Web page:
Your coronavirus vaccine questions answered

Updated with: Where can I get vaccinated?

By , Daily Memphian Updated: March 08, 2021 11:43 AM CT | Published: January 04, 2021 1:32 PM CT

You have questions about coronavirus vaccinations? Us, too. 

We’ll try to keep a running list of questions and answers here, from the most basic of inquiries to more in-depth investigations. 

How do I sign up to get a vaccine? — updated

People can sign up for the government-run sites online and by calling 901-222-7468 (SHOT) or through Walmart, Walgreens, Sam’s Club and Kroger.

Phases 1a1, 1a2, 1b, 1c and those age 65 and up are being vaccinated.

Shelby County’s updated vaccination schedule

People can also sign up for the vaccine standby list by clicking here. The list follows the state’s priority categories and is not first come, first served.

How can I get vaccinated if I don’t live in Shelby County? 

The Tennessee Department of Health has launched a portal with links to signup forms and waiting lists for the state’s 89 counties without independent health departments. (It lists phone numbers for the others, including Shelby County.)

That can be found here.

If you live in Mississippi, that state’s Department of Health has a signup form for drive-thru COVID-19 shots. More information on Mississippi vaccinations can be found here

People can make appointments online at www.covidvaccine.umc.edu or by calling 877-978-6453. 

And if you live in Arkansas, here is a list of pharmacies providing vaccines.

When can I get vaccinated? — updated

The Shelby County Health Department is rolling out vaccinations based off of the State of Tennessee’s priority groups. 

Shelby County is now vaccinating those 65 and older, as well as those in phases 1a1, 1a2, 1b and 1c.

To learn which specific phase you fall in, as well as when that phase is expected to receive a vaccine, click here

Shelby County’s updated vaccination schedule

Where can I get vaccinated? — updated

Sites include locations of Walgreens, Walmart, Kroger and Sam’s Club, as well as the former Appling Emissions Center (in Cordova), Pipkin Building, Greater Imani Cathedral of Faith (in Raleigh), Southwest Tennessee Community College Whitehaven Center, Germantown Baptist Church and First Pharmacy Services (in South Memphis).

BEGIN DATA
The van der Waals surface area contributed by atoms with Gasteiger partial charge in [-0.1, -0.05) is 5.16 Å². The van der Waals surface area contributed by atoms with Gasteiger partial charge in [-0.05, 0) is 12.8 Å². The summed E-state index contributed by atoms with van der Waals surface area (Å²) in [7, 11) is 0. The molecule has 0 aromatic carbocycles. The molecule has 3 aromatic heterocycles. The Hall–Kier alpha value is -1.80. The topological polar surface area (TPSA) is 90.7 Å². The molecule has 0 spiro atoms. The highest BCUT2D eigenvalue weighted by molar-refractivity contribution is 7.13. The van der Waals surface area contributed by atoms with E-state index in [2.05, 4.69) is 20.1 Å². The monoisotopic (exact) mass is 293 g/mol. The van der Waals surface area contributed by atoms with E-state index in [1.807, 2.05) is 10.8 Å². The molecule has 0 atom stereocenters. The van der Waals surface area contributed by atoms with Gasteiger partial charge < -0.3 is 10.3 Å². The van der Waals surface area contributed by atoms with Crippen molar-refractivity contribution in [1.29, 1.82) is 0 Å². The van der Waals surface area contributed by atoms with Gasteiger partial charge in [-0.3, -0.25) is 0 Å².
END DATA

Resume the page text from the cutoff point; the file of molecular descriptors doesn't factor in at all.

If you’ve had the virus should you still get the vaccine? And, if so, should you wait a certain period of time after you’ve recovered to get the first of two vaccine shots? 

The Centers for Disease Control and Prevention recommends that people who have already had COVID-19 do get the vaccine, since re-infection is possible. The Tennessee Department of Health says that people who have been diagnosed with COVID-19 in the last 90 days may choose to delay getting the vaccine because getting it again is unlikely in that period — especially if doing so will allow others at a higher risk to be vaccinated sooner. 

Counties will schedule vaccines, starting next week

What would qualify someone for the pre-existing conditions/high-risk group (otherwise known as group 1c)? 

According to the Tennessee Department of Health, people 16 years and older with the following conditions would be included

  • Current cancer treatments
  • Chronic renal disease
  • COPD/pulmonary fibrosis/Cystic Fibrosis
  • Moderate-severe asthma
  • Obesity (BMI at or over 30)
  • Heart failure/hypertension
  • Sickle cell 
  • Diabetes
  • Stroke
  • Immunocompromised
  • Dementia
  • Liver disease

Public rushes to get vaccine reserved for first responders

From our readers: Will the University of Memphis independently distribute vaccines to its employees, similar to other universities across the country? 

According to the university, there are no plans at this time to offer the vaccine. 

Who can I call for more info? 

The local COVID-19 hotline for questions is 901-222-6275.

We’re currently compiling other questions, and as we find out those answers, we’ll add them here. 


coronavirus COVID-19 vaccines


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